Ballot Initiative Summary for the
Beautiful Laguna Overlay Zoning District
Overview: This ballot initiative uses provisions in the California state zoning laws to establish an overlay zoning district in Laguna’s most visible and most used areas of our city. This new zone would consist of the areas within 750 ft of State Route 133 (Laguna Canyon) or State Route 1 (Coast Highway). The zoning described below will be established by a direct vote of the residents, and thus could only be amended by a direct vote of the residents. Ballot Initiatives, such as this, are enabled by the California State constitution. It allows residents to reserve for their review any aspect of local legislative decisions, including establishing a limited zoning district. Voters in several other Southern California cities have already established similar provisions.
Purpose: This ballot initiative is being circulated by Laguna Residents First (LRF), a grassroots political action committee promoting policies and programs that protect the unique value of Laguna Beach. LRF is for preserving the local environment here including the heritage and charm of Laguna. LRF believes that as the city evolves and changes with the times, that commercial development projects should:
- Be unique, not part of large, monolithic developments.
- Be responsible, so that each project fully mitigates the impact it has on its neighbors, Laguna residents, and visitors. This includes areas such as traffic, parking, safety, scale, and aesthetic impacts.
- Be flexible, so that individual business owners make their own decisions on how to use their space to meet the market’s needs.
- Be innovative in finding ways to preserve the well-known value of Laguna's look and feel.
Exemptions: First, it is important to understand the exemptions. Any project that meets any of the criteria below is completely exempt from any provision of the initiative.
(1) Single-family residential projects are exempted.
(2) Residential projects of nine or fewer units are exempted.
(3) Projects consisting exclusively of residential units affordable to Low Income, Very Low Income, or Extremely Low Income households are exempted.
(4) Projects consisting solely of the development of a public or private K-12 school, hospital, or house of worship are exempted.
(5) The repair or replacement of an existing building which has been damaged by fire, flood, wind, earthquake or other disasters, up to the original size, placement and density is exempted.
Priority: Next, it is important to understand that the criteria specified below do not take the place of, or loosen any of the current zoning regulations in place in Laguna. All of that remains as it is today and can still be changed from time-to-time by City Council.
The overlay zone only adds a layer of protection against truly large-scale development in the most visible and congested sections of town that would require voter approval for those impactful projects. It follows that involving voters in a meaningful way in large scale development projects improves the quality of project proposals.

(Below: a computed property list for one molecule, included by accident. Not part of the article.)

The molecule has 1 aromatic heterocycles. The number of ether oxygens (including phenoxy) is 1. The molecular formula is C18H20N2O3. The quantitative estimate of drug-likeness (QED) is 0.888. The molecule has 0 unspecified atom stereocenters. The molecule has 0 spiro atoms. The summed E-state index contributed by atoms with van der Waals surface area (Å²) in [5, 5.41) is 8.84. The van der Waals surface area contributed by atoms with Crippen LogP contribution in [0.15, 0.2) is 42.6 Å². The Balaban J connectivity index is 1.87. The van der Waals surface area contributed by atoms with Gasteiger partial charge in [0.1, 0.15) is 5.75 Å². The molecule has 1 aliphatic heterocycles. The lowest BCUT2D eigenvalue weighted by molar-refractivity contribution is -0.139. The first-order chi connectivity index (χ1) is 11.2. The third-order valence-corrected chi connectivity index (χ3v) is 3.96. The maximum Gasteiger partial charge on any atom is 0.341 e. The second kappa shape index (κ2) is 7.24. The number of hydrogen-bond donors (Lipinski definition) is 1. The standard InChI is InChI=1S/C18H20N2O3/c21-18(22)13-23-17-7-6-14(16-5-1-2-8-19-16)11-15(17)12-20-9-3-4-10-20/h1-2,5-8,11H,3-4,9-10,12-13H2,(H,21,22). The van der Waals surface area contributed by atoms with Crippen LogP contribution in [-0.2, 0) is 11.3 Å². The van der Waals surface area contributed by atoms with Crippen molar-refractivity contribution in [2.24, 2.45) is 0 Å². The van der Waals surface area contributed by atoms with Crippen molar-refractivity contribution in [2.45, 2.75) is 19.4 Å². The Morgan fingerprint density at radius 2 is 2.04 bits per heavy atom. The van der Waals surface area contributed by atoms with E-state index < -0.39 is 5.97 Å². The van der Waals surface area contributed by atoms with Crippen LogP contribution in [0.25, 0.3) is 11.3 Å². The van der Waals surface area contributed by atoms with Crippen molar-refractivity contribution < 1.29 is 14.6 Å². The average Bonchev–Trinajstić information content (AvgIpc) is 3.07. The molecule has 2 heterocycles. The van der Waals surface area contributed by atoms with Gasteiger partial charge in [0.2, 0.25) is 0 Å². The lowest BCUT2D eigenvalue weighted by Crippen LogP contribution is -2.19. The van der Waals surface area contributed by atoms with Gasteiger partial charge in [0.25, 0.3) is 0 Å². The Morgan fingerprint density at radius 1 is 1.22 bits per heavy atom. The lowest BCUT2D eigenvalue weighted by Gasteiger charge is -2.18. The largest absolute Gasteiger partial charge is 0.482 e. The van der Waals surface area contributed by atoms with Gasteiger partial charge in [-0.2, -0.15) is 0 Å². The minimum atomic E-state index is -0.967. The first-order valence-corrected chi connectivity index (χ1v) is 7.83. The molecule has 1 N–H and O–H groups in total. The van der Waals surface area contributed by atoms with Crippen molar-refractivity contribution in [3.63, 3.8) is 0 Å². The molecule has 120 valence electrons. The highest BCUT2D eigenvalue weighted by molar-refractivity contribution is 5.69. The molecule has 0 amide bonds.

Triggers Requiring Public Vote:
Large Scale Development that needs to be brought to the voters of Laguna Beach in order to be approved would be triggered by any of the following conditions:
- Worsens traffic by causing 200 or more daily trips
- On-site parking that essentially does not meet the on-site parking requirements that have been in place for the last decade, allowing for all existing grandfathered spaces and other existing exemptions. The initiative also specifically enables the incidental use of a small area of any commercial retail space to serve food and beverage as part of their customer service. (Addressing parking can be an expensive, but necessary part of mitigating the impact of a redevelopment projects. Who else is going to do it?)
- A project that creates 22,000 sq. ft. of additional floor space. (This is over-and-above what is already built. For example, the Pottery Shack project would not have triggered this criterion, nor would reopening the Hotel Laguna, but something like the new Museum Hotel proposal would have.)
- Combines two or more lots to exceed 7,500 sq ft of lot area (6000 sq. ft. in downtown where lots are smaller). Combining a lot smaller than 1,200 is exempted. (Many lots in downtown Laguna are around 2,000 to 2,500 sq. ft. This is designed to allow many combinations of two to three average size lots, but not entire-block lot combinations.)
- Height increases over what is permitted today, including the overall height limit in Laguna Beach of 36’.
- Creates a cumulative effect if, within eight years and within a half-mile radius, multiple projects , each counted at 50% of their permitted size, exceed 45,000 sq. ft. (This is the “Enough is Enough” provision that restricts several developers from each building multiple commercial developments in close proximity.)
Full terms, definitions, criteria, and exemptions are explained definitively in the actual Ballot Initiative document. Thank you for your interest in maintaining the value of Laguna for residents and visitors alike. This is a unique town in a unique location. As Laguna evolves we all need to insure that it will do so in a way that preserves its distinction.